Contador upstages Tour field
VERBIER, Switzerland -- Alberto Contador made the sign of the gun as he crossed the finish line on this Alpine crest Sunday in tribute to his nickname, El Pistolero. But truly, the slightly built Spaniard didn't resemble a weapon so much as a bird released from tightly cupped hands, flying out of a haze of hype and doubt and drama.
It was simple in the end. Contador rose out of the saddle near the base of the final climb in Stage 15 of the Tour de France and with a flurry of quick, hard pedal strokes distanced himself from seven-time winner Lance Armstrong and a gaggle of other contenders. Contador settled back into his seat after that and steadily pulled away, standing up again near the top to squeeze a few more precious seconds out of his ride.
And with that, nearly a year of talk and two weeks of inconclusive racing at the Tour finally came to a head. Contador lived up to his billing as the most explosive climber in the world and now holds the Tour lead by 1 minute, 37 seconds over teammate Armstrong, who acknowledged he couldn't keep up.
"I'm happy to have earned this jersey," Contador said, clearly elated. It took a minute to register what he meant. In 2007, Contador didn't seize the lead of the Tour he eventually won; he inherited it after the bizarre downfall of Danish rider Michael Rasmussen, fired by the Rabobank team the last week of the race for previously evading drug testing. Contador declined to wear the yellow jersey the next day and put it on only after the end of the stage.
Since then, Contador has won cycling's two other three-week Grand Tours and is widely acknowledged as the best stage racer in the sport. But his victory Sunday required a lot more than demonstrating his prowess on a 5.5-mile climb.
Contador was blindsided during this past September's Tour of Spain by the news of the 37-year-old Armstrong's return. He has had few peaceful days since. At times, he looked too frail and wide-eyed to withstand the heat of the media microscope or Armstrong's slow drip of psychological pressure.
Quiet and outwardly guarded, Contador, 26, is a man of few words. Perhaps he doesn't read or listen to many, either. He has seemed almost placid in his news conferences. When he went up the road, he didn't so much as look over his shoulder to see Armstrong, a man who was once his idol, toiling behind him, jersey unzipped, his familiar state of Texas pendant swaying back and forth with his effort.
Contador didn't even rate the day as the most important of his career, assigning that to the first day he raced again in 2005 after undergoing surgery for a burst blood vessel in his brain the year before.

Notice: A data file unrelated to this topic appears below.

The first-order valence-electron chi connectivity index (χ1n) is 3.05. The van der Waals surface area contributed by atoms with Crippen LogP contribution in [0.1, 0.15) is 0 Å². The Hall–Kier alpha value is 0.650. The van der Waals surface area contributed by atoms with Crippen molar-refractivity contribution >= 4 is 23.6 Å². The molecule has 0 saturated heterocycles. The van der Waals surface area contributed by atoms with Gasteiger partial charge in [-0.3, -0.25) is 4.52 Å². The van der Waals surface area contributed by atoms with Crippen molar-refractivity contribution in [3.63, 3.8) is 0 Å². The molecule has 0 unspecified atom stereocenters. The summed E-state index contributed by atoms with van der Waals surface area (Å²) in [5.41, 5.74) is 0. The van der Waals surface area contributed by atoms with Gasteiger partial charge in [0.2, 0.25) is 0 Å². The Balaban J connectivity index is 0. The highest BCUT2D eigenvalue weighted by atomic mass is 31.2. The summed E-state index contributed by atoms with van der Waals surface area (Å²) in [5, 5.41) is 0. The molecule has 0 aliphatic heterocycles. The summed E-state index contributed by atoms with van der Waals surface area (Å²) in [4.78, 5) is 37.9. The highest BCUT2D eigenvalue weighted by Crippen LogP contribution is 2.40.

Armstrong didn't fume or show much emotion other than fatigue when he chugged across the finish line in ninth place, having been dropped by several other riders, including 2008 Tour champion Carlos Sastre. Armstrong said he would be happy to work for Contador -- a statement he has made before, but never with a significant time gap staring him in the face.
"If we ride into Paris with the yellow jersey in the team, I'm cool with that," Armstrong said. "I've got seven of them at home.
"A day like this clearly shows who's best. I wasn't on a par with what's required to win the Tour. For me, that's reality, it's not devastating news or anything."
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Armstrong might have lost even more time were it not for the supportive presence of teammate Andreas Kloeden, and there is reason to wonder whether Levi Leipheimer, who withdrew from the race with a broken wrist beofre Friday's stage, might have been able to make a difference. But Contador didn't just ride away from Armstrong, he rode away from the best of his own generation as well.
Christian Vande Velde, who has been a teammate of both men, said last week that Contador is made of far sterner stuff than it might appear. "Attacking like he did and doing what he does, that doesn't come naturally to anyone," Vande Velde said in a moment of reflection on the Tour's first rest day. "I don't care how gifted you are. You have to train hard. He's got the eye of the tiger, and he's a tough kid. He's stubborn."
Vande Velde is hardheaded enough himself to have come back from a horrific crash in May to race here, but Sunday's torrid pace at the base of the climb set by Saxo Bank proved to be too much for him and he dropped to 12th, nearly four minutes shy of Contador.
Vande Velde, the Garmin-Slipstream leader, said he will revert to his previous role of lieutenant for teammate Bradley Wiggins, the track cycling star-turned-climber whose impressive ride Sunday lifted him to third place overall. Wiggins would have been unheard of as a podium candidate even a year ago, but if he can maintain the status quo in the remaining mountain stages, Thursday's time trial should help his cause immensely.
A church bell coincidentally tolled while Contador was answering reporters' questions, but Vande Velde cautioned Sunday that there are several more stages that could wreak havoc on the standings.
"This last week is going to be so brutal; anything can happen," Vande Velde said. "I think anyone within five minutes can still do something. Long breakaways, crashes, bad weather -- that's why the Tour is such a cool event. That's why you've got to keep pushing and trying."
Bonnie D. Ford covers tennis and Olympic sports for ESPN.com. She can be reached at email@example.com.